Deardorff said he applied for the medal, but McKelvey said he was surprised.
"They called, and I thought someone was kidding," McKelvey's wife, Dot, said of the phone call they received from the French consul general.
Both Deardorff and McKelvey joined the war in 1943. McKelvey's naval service took him first to Brazil, where his ship, the Nitro, supplied ammunition and sailed, he said, through the "sub-infested Atlantic."
"My husband said he saw so many sunken masts in that area," Dot McKelvey said.
McKelvey went on to England and then headed for France by crossing the English Channel on the USS Melville in June 1944. His job on the ship, he said, was to fire a deck gun for protection while his shipmates repaired other boats, rescued the injured, and collected the dead.
One time, McKelvey's ship was attacked by a German plane, and he said he can still recall seeing the pilot's face.
"We looked eye-to-eye," McKelvey said.
Like McKelvey, Deardorff crossed the English Channel, and his outfit arrived in Le Havre, France, nearly six months after D-Day. He marched on to Belgium and spent Christmas there in his first battle.
A month later, Deardorff and his platoon were asked to provide cover from a hill for two companies that were pinned down in an open field below. The result was 30 Americans killed and 33 wounded, Deardorff said.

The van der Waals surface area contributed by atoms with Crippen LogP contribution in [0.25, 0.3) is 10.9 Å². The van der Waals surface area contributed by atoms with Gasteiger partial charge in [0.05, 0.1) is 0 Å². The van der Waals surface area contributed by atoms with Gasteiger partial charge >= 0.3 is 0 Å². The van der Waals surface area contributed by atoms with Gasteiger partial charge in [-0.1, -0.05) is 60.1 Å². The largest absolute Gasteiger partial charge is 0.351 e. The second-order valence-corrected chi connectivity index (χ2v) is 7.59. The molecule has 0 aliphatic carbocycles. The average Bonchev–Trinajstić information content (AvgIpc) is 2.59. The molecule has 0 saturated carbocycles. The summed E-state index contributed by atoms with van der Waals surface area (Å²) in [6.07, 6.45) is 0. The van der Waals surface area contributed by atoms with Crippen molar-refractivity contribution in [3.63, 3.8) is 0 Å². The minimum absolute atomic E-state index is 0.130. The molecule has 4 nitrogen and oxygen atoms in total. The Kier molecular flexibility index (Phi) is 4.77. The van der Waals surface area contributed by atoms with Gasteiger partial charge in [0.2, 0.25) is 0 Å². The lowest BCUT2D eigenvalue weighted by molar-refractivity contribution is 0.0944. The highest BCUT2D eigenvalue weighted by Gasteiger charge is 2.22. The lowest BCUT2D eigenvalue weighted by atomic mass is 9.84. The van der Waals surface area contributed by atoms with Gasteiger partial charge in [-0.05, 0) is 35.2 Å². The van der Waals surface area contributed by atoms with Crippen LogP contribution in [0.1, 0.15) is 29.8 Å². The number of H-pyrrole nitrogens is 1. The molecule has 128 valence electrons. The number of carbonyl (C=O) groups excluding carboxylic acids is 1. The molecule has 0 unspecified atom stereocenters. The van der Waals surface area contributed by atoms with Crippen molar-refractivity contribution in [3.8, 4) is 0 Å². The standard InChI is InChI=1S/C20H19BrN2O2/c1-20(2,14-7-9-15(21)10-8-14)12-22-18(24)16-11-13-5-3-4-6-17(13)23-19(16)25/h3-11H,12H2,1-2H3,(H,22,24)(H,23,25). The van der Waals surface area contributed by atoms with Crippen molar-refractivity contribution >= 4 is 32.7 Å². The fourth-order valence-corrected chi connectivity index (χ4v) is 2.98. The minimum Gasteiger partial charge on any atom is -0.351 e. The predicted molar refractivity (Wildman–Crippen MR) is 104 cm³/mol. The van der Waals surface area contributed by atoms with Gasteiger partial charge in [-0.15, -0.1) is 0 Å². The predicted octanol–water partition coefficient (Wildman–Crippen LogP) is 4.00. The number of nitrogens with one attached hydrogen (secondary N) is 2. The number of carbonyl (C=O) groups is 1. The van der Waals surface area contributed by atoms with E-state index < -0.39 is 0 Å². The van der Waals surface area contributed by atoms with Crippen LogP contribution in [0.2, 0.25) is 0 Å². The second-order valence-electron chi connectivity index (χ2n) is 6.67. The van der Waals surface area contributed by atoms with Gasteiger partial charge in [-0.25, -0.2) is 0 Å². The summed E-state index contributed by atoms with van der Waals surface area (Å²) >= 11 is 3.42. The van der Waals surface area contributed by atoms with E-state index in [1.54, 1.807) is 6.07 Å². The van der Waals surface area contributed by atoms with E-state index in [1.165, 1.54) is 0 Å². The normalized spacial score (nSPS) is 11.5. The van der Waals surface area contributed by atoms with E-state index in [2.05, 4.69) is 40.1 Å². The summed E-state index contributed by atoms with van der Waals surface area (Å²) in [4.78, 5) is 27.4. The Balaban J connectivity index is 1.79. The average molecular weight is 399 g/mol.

"We just got butchered," said Deardorff, who escaped injury in that battle.
Later, in southern France, Deardorff said he spotted a childhood friend from Lansdale, Edgar Herzel.
"I saw him and waved at him," he said.
Deardorff learned a bit later that Herzel was killed in action.
McKelvey grew up on a farm in Somerset County, east of Pittsburgh. He went to Boswell High School, then drove east on his motorcycle to West Chester with 10 cents to his name, he said. He settled in at a welding school before joining the Navy. He met Dot after the war when she was his waitress at a diner he frequented for cheese omelets and macaroni and cheese.
They never had children, but opened their home to many nieces and nephews.
"He really was great," Dot McKelvey said. "What you saw, you got."
Deardorff grew up in Lansdale, the son of an engineer. He graduated top in his class at Drexel Institute of Technology, he said, where he studied business and played varsity basketball.
After returning from the war, he and Helen Barbara Long, his high school sweetheart, who wrote to him throughout his service, were married in 1947. They had two children, then three grandchildren, then two great-grandchildren. Helen died in 1991 of ovarian cancer.
"We're very proud of him," said Curtis L. Deardorff, his son.
Growing up, his father didn't talk much about the war, the younger Deardorff said. "Now that he's hit the retirement years, it has become more meaningful to him."
According to the National World War II Museum in New Orleans, there are about one million World War II veterans alive. But none, museum officials said, may be left by 2036.
So, Deardorff said, being honored like he and McKelvey were last month was important to him. But he has long since lost any romantic illusions about war.
"Who wants to be in the Army?" he said.